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New Orleans dogs displacing local dogs



 
 
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  #1  
Old October 4th 05, 04:17 PM
Kyler Laird
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Default New Orleans dogs displacing local dogs

At the risk of sounding rhetorical...

Does anyone else find it counterproductive to spend *amazing* resources
to treat and transport injured unclaimed dogs from the New Orleans (NO)
area? I'm especially struck by our local situation. I recently spent
some time at an "adoptathon" (with our foster Husky) which was attended
by some NO dogs. (The NO dogs were featured on TV that night. I don't
begrudge them; it *is* news.) Then last week I hosted two dogs from
the shelter overnight because the shelter had a large intake (12) that
day and were going to start euthanizing while many of their normal
foster families were at work and couldn't be contacted.

Then this week I was contacted about flying an unclaimed Rottweiler in
an oxygen tent from LSU to MSU.

I'm trying to look at unclaimed dogs as a commodity - the dogs coming
from the NO area are no "better" than those being euthanized in our
shelter. On the whole, they're probably even "worse" because they
often require significant medical care.

If we say that the NO dogs are equivalent to the dogs being euthanized
here, it's like we're spending thousands of dollars to bring dogs here
to euthanize them. I would much rather see that money go toward spay/
neuter, education, etc. programs.

So...I suspect that I'm too far into this line of thinking to clearly
see the other side of it on my own. I tried gently asking for some
help understanding it from someone involved in care of a NO animal but
that only brought a naive response about dogs "deserving care." (I'll
be more sympathetic when we stop euthanizing good healthy dogs.)

Surely there's someone here who can articulate what I'm missing. Why
is it that we value the lives of dogs caught in a hurricane so much
more than the lives of other dogs who end up at shelters?

(Note that I'm trying to be clear that I'm talking about unclaimed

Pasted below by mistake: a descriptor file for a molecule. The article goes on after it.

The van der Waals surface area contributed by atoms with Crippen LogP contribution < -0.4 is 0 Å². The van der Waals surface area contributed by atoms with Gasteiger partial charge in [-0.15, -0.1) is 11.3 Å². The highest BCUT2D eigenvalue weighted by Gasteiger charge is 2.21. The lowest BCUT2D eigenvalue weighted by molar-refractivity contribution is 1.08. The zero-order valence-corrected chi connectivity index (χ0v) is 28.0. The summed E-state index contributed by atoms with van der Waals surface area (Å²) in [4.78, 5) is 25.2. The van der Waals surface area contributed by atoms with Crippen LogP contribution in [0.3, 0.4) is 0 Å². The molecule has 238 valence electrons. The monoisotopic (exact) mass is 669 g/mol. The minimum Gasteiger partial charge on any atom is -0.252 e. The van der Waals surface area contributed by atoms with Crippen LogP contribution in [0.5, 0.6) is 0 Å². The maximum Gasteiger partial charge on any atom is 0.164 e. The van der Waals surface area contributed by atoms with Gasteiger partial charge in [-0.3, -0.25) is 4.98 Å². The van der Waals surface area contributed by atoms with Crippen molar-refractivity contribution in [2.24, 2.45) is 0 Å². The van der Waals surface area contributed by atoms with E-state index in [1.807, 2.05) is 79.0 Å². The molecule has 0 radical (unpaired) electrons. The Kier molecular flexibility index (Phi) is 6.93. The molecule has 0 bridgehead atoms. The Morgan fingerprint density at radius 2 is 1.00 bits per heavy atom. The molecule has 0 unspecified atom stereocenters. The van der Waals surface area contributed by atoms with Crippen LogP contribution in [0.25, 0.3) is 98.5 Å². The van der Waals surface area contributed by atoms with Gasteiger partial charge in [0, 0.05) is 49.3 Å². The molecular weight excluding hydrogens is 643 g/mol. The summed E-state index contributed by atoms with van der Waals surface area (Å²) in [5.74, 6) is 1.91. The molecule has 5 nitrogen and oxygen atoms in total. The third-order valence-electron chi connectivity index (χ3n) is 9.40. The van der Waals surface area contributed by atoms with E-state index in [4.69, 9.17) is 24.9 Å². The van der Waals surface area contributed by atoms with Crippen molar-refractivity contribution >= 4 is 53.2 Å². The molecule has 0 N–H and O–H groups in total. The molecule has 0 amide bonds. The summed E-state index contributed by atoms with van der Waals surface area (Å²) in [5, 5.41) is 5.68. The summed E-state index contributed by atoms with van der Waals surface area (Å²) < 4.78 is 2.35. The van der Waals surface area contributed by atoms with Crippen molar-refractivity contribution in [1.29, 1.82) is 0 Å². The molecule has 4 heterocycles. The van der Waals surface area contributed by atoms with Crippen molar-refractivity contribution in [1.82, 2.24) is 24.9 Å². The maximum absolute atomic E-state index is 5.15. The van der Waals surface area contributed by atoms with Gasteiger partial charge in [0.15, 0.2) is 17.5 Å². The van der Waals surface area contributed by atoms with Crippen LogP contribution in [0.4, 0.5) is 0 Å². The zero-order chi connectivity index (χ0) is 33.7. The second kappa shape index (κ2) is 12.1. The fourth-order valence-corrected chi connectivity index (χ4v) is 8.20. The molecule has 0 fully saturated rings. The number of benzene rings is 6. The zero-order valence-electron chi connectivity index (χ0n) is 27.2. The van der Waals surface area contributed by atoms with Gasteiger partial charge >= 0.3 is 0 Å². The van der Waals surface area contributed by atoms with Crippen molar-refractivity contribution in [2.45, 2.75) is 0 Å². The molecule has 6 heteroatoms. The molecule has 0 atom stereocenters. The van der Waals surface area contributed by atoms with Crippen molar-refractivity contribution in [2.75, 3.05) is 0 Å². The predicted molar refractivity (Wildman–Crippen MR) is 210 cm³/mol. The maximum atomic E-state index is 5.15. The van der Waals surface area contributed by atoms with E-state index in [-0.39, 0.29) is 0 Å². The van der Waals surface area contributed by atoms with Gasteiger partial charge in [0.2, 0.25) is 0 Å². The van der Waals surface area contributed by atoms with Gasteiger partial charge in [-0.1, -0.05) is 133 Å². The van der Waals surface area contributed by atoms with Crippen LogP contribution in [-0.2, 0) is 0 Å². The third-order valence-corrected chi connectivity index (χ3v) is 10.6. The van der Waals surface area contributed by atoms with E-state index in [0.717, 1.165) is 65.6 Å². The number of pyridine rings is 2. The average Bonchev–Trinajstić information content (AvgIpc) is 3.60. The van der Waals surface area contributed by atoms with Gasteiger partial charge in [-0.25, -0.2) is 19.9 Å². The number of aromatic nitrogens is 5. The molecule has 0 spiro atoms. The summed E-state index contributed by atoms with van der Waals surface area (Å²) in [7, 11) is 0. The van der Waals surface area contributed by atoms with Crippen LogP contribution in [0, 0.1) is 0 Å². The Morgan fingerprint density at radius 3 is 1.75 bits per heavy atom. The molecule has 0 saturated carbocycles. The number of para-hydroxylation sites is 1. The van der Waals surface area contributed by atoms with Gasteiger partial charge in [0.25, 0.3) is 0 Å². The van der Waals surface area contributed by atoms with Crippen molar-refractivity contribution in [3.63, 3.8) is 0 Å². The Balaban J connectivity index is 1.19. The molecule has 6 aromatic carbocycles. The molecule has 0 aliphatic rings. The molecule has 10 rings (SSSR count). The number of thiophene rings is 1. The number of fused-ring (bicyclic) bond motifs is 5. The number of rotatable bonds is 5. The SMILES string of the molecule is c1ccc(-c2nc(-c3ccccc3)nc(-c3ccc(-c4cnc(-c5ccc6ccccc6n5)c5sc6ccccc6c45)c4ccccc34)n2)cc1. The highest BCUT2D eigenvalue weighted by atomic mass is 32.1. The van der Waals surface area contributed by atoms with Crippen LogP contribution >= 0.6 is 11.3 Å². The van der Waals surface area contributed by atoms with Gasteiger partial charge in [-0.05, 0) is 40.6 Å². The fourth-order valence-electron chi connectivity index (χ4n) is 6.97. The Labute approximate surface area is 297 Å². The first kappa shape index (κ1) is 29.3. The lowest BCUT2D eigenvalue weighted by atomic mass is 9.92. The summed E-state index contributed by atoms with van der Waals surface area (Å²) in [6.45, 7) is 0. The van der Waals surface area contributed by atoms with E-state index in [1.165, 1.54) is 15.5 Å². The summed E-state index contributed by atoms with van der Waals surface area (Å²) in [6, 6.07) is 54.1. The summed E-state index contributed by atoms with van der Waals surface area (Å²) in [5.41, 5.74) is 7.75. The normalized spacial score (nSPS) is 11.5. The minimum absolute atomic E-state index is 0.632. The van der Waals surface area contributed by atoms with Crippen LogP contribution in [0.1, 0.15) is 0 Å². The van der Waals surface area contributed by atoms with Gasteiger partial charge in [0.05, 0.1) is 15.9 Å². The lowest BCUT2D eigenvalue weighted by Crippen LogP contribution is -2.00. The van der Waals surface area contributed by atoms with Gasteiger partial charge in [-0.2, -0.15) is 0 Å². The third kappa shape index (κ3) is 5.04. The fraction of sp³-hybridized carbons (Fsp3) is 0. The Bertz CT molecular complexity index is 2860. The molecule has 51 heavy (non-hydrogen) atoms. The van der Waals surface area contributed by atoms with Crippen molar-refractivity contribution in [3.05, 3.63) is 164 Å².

pets who are *not* destined for reunification with their families. I
view family members in a vastly different light.)

Or is this just a typical "puppy in a well" story? (You know - stray
puppy gets caught in a hole, entire town shows up to spend amazing
resources to extricate it, 20 people line up to adopt it, and the
local shelter puts down a whole litter of healthy puppies because it
lacks the resources to care for them and no one wants to adopt them.)

Thank you.

--kyler
  #2  
Old October 4th 05, 04:49 PM
Victoria Neff
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Default

In article ,
Kyler Laird wrote:
At the risk of sounding rhetorical...

Surely there's someone here who can articulate what I'm missing. Why
is it that we value the lives of dogs caught in a hurricane so much
more than the lives of other dogs who end up at shelters?

Or is this just a typical "puppy in a well" story? (You know - stray
puppy gets caught in a hole, entire town shows up to spend amazing
resources to extricate it, 20 people line up to adopt it, and the
local shelter puts down a whole litter of healthy puppies because it
lacks the resources to care for them and no one wants to adopt them.)

Thank you.

--kyler


I think it's the puppy-in-a-well thing.

I mean -- the same thing is happening with the displaced people. I read
a story in the paper (so I don't know if it's true) that some construction
outfit locally (southeast Michigan) offered jobs to displaced New Orleans
people. Whichever agency they called (locally, again) told them that they
didn't have any NO construction workers, but had *local* out-of-work
construction workers, and the construction company said "no"...............